Sissy Spacek & Ed O’Neill return to TV
I’ve always liked seeing Ed O’Neill turn up on TV in dramatic roles and it’s great news to hear he’ll be appearing alongside Sissy Spacek in an interesting-sounding series for Amazon. The two will star in the new Amazon Prime Video show Lightyears about a couple who years ago discovered a chamber in their backyard that transports them to a deserted planet. Their lives are upended, however, with the arrival of a young man who changes their relationship with the chamber.
It sounds like high-concept drama from a really grounded perspective - which I love. I’m in.
The Golden Globes*
During the Golden Globes broadcast in the US yesterday, an unusually confronting ad aired for the company Frida. Promoting Frida’s line of nursing pillows, massagers, gummies, and other products, the TV commercial was a realistic look at breastfeeding.
Because of the graphic nature of the commercial, Frida worked with the network to provide a 30 second spot that edited and blurred any sight of nipple. Oh my stars… I cannot believe I even typed the word.
What’s particularly interesting about this is that expecting mothers are such an exceptionally high-value target for advertisers, yet so much of the messaging around pregnancy and childbirth is so far removed from the actual experience. Back in 2014, it was estimated that an average pregnant woman’s marketing data is worth $1.50, while a regular person’s is worth 10 cents.
Many of the ads encountered by first-time parents favor modesty over authenticity. Instagram ads tend to focus more on warm images of cooing babies cuddled by radiant, fully covered mothers and less on the agony of aggressive feedings and the mess of midnight cleanups.
The disconnect can leave first-time parents underprepared during a transitional period often described as the fourth trimester. And during the pandemic, the difficulties have been intensified for the families of the more than 116 million babies expected to have been born since March.
*I already regret this headline
The Actual Golden Globes
Looks like I wasn’t alone in not watching the Golden Globes this year. Early figures suggest 5.4 million people tuned in. This is down 60% from last year’s 18.3 million people. These numbers will likely adjust up a bit. But don’t pay too much attention to those who will say that the Golden Globes viewership was so low because of the COVID-impacted production. September’s COVID Emmy Awards were only down 12% on the year before.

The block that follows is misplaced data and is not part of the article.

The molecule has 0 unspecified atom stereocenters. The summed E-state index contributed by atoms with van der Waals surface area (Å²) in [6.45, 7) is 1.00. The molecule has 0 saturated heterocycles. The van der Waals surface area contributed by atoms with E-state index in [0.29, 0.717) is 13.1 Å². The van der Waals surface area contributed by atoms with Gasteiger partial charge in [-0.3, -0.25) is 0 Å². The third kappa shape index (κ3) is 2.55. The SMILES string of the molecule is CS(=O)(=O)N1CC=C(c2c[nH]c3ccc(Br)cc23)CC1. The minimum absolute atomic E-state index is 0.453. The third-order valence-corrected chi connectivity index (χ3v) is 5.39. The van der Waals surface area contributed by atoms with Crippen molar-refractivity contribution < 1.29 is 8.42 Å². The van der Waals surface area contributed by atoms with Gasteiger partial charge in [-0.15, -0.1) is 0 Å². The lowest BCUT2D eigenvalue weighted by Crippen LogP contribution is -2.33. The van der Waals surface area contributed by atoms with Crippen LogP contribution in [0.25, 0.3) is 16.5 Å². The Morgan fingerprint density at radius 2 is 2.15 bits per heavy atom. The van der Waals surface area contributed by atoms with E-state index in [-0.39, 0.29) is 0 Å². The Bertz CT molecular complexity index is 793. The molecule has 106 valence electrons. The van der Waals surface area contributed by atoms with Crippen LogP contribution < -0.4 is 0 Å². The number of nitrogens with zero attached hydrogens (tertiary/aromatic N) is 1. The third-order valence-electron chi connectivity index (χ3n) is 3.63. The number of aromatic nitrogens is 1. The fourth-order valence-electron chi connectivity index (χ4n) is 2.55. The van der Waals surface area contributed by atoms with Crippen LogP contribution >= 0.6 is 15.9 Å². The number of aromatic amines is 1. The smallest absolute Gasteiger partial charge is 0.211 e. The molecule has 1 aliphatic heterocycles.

- Superstore has wrapped production ahead of its March 25 finale. Read: TV Line
- Pluto TV is launching yet another four channels in the US: Paramount+ Picks (which will offer samples of marquee titles from the ViacomCBS-owned streaming service like The Stand and Star Trek: Discovery), Nashville - a 24/7 channel screening nothing but the show Nashville on loop, MLB playing classic baseball games and clips, and Ryan and Friends which is a channel focused on the child YouTube star. Read: The Streamable
- How the pandemic stalled ‘Peak TV’. Read: NYT
- The cast for RuPaul’s Drag Race Down Under will be revealed at this year’s Sydney Gay and Lesbian Mardi Gras parade. Source: Stan
- Season 2 of Amazon Prime Video’s The Wilds is moving production from New Zealand to Queensland in Australia. Read: Variety
Street Fighter: The Movie: The Game: The Oral History
Back in the mid 90s there was a terrible movie based on the hit video game Street Fighter 2. The movie, called Street Fighter, starred Jean Claude Van Damme and Kylie Minogue and is, today, best forgotten. But, as is the way with capitalism, the movie birthed merchandise and an inevitable tie-in video game. Gamers know that adaptations of movies are almost always terrible - but what about a game that adapts a movie that adapted the sequel to a game?
Street Fighter: The Movie: The Game - it was even worse than the movie.
And now there’s an oral history about this turkey of a game that was notable for using digitized footage of the actors from the turkey of a film:
Tsujimoto came out and talked about the millions of dollars that Street Fighter had made, and, Now we're making this movie and this movie is going to make millions of dollars and now we're going to make a game based off the movie and that's going to make millions of dollars. And all the actors were looking at their agents saying, "Hey, wait a minute. It's in our contract, but we should probably be making more money because it's not just the movie, but it's a game as well, right?" So they were all holding out, just renegotiating. Which turned our — it was supposed to be an 11-day shoot, into almost a month that we were there, in Australia.
Operation Varsity Blues: The College Admissions Scandal debuts on Netflix March 17th.
Jupiter’s Legacy debuts on Netflix May 7.
What’s next? Tomorrow.